Real men don’t eat meringue

The Weekend Australian - Travel - - Travel & Indulgence - KATE COLLINS

DEAGON, QUEENS­LAND ITAL­IANS call day­time se­duc­tion in­ter­mezzo but the re­ally saucy stuff hap­pens at lunch. Our restau­rant trawl on back roads from Conegliano, an hour from Venice, takes we three con­sent­ing gour­mands through gilded Re­nais­sance scenery to a rus­tic trat­to­ria where fel­low din­ers prove good eat­ing is still GFC-proof and lunch will never be the bar­bar­ity of fast food at a desk.

Trat­to­ria owner Memmo re­cites to­day’s menu for his clien­tele of truck driv­ers, road work­ers in sin­glets and Ar­mani-suited man­agers who seem to spend at least half their work­ing day fan­ta­sis­ing about food. An­tipasti is com­posed of a trio of seafood: creamy crab mousse spread on fresh cros­tini; skin-pink gnoc­chetti con sal­mone; and far­falle pasta with pale Canaletto-green sugo of wild herbs and scal­lops. Clau­dio also or­ders von­gole di venere — tiny and suc­cu­lent but­ter­fly-shaped mus­sels sweated in wine and oil — and he shares them across our three plates. I wipe crab mousse on to bread but Bep­pino in­ter­rupts me. ‘‘Like this,’’ he says and scoops the mousse straight from knife to mouth. What other ta­ble man­ners should I learn? He purrs and re­fills all our glasses from a carafe of foam­ing, fizzy prosecco from th­ese vine-clad hills where food with­out wine is a sin, ditto churches with­out fres­coes, sex with­out ap­pro­pri­ate se­duc­tion.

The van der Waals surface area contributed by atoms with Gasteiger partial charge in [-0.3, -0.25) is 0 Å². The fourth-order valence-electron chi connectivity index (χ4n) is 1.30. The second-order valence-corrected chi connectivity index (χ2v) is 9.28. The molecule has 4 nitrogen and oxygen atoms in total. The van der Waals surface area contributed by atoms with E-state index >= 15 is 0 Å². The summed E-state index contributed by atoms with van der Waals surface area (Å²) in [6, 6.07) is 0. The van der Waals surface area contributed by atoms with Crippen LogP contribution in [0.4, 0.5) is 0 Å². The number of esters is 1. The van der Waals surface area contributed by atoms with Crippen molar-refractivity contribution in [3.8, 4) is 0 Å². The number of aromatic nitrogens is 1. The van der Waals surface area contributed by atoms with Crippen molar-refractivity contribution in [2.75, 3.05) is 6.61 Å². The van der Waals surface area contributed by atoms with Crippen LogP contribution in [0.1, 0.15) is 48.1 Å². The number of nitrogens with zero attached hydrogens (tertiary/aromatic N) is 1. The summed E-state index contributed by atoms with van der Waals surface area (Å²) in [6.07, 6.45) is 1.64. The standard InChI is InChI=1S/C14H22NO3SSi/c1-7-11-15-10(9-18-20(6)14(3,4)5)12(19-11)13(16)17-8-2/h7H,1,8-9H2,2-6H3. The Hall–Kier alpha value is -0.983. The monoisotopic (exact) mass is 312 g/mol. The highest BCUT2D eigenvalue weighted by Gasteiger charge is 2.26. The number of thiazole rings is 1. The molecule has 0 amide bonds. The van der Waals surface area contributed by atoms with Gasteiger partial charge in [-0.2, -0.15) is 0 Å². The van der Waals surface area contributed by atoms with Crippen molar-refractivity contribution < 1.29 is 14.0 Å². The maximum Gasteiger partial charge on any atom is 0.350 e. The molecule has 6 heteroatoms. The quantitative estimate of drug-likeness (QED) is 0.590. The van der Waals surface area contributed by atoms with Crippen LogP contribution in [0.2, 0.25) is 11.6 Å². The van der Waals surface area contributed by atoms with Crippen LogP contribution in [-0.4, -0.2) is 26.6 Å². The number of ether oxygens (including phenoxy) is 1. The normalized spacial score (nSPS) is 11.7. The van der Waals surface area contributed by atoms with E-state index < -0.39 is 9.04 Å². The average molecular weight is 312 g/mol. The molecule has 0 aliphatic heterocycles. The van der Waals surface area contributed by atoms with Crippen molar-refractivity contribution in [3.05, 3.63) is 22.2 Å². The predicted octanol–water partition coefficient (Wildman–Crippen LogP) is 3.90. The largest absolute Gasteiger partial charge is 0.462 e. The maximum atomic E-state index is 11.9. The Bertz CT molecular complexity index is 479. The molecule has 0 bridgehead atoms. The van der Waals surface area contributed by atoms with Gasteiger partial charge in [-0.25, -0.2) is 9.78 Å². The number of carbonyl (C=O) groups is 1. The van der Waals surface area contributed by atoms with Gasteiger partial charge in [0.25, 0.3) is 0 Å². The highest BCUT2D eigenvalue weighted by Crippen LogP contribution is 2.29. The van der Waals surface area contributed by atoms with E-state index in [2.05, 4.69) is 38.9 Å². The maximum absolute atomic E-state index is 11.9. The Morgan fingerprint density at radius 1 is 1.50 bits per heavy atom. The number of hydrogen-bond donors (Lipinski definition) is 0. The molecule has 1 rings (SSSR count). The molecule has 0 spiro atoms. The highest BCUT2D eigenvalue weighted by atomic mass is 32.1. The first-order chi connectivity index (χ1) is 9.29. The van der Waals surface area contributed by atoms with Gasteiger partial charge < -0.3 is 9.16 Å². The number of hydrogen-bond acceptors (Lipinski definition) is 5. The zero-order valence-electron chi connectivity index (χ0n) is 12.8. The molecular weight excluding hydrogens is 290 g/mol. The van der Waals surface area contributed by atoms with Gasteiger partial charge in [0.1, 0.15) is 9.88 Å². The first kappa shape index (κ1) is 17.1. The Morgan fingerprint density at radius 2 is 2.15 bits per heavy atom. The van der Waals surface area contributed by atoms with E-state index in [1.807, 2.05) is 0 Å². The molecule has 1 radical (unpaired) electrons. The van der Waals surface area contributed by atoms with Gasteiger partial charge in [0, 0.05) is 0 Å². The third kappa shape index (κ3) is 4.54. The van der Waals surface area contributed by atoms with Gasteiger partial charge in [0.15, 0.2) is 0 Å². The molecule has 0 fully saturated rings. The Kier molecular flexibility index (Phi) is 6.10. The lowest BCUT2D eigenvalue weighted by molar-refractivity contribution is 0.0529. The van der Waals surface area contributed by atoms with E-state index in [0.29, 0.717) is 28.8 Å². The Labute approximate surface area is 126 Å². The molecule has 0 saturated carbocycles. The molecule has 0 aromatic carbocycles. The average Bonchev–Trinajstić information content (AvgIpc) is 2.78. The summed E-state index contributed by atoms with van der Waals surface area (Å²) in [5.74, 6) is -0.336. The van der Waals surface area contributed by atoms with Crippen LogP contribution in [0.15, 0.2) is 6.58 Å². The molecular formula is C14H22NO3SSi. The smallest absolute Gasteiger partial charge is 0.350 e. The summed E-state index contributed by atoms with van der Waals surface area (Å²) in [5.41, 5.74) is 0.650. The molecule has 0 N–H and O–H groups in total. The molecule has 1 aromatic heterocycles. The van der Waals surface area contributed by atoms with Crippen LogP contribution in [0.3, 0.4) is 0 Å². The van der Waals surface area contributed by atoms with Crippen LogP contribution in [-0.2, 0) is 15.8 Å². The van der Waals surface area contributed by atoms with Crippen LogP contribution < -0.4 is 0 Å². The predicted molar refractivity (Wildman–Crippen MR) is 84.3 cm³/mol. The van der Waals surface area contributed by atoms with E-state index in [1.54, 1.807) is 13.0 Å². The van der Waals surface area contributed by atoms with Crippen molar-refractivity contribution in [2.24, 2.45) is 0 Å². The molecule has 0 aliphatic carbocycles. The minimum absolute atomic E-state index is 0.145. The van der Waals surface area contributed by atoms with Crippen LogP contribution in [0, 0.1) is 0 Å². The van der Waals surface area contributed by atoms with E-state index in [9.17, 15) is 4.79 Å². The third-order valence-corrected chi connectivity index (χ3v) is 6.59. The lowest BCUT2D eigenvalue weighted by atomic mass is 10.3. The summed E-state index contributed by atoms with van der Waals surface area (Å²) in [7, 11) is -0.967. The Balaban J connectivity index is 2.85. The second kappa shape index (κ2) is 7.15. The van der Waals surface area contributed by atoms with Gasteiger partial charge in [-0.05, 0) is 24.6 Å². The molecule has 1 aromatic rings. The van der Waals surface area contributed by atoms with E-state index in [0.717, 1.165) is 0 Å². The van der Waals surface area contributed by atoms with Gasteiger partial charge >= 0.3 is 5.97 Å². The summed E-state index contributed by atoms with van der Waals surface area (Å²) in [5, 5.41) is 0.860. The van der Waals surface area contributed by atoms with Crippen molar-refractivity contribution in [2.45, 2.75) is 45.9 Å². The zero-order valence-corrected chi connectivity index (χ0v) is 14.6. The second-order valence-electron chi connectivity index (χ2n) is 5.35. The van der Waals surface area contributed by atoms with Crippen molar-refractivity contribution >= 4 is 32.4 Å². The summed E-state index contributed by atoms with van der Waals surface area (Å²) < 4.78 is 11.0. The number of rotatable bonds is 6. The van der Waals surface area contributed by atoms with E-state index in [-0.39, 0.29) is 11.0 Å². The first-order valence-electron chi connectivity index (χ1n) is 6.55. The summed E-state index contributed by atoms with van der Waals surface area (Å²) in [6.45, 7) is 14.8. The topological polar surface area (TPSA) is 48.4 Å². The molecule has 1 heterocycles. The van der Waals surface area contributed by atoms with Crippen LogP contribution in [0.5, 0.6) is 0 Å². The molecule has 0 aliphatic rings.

Things hot up when Clau­dio and Bep­pino or­der my dessert. Tiramisu? Torte di mele? But I want meringue. What ar­rives is to the cloy­ingly sweet Aus­tralian ver­sion what Sophia Loren is to Kylie Minogue. This Ital­ian meringata is so firm that Clau­dio says it needs a cou­pling of cof­fee’s dark mas­culin­ity to yield its sweet, soft core.

Sur­pris­ingly, the cof­fee he or­ders is cold, slugged with grappa ( known, rather ap­pro­pri­ately, as graspa in Veneto di­alect); the sug­ary taste of the meringue is drowned in bit­ter, brac­ing caf­feine. I reach for a spoon but am gen­tly re­strained and told the meringue must melt slowly.

My friends smile and feed me spoon­fuls. It is shud­der­ingly strong. Real Ital­ian men don’t do dessert so for Clau­dio and Bep­pino it’s a fi­nale of Fer­net-Branca. I take con­trol at last, forc­ing the last melted meringue on them. They yield, say­ing they will wash away their sins with a slurp of the herbed medic­i­nal di­ges­tif. Send your 400-word con­tri­bu­tion to Fol­low the Reader: travel@ theaus­tralian.com.au. Colum­nists re­ceive a Kathmandu Travel Se­cu­rity ID kit of a brightly coloured lug­gage strap, tough ABS lug­gage tag, se­ty­our-own com­bi­na­tion lock, money neck pouch and car­ry­bag ($79.98). More: 1800 333 484; kathmandu.com.au.

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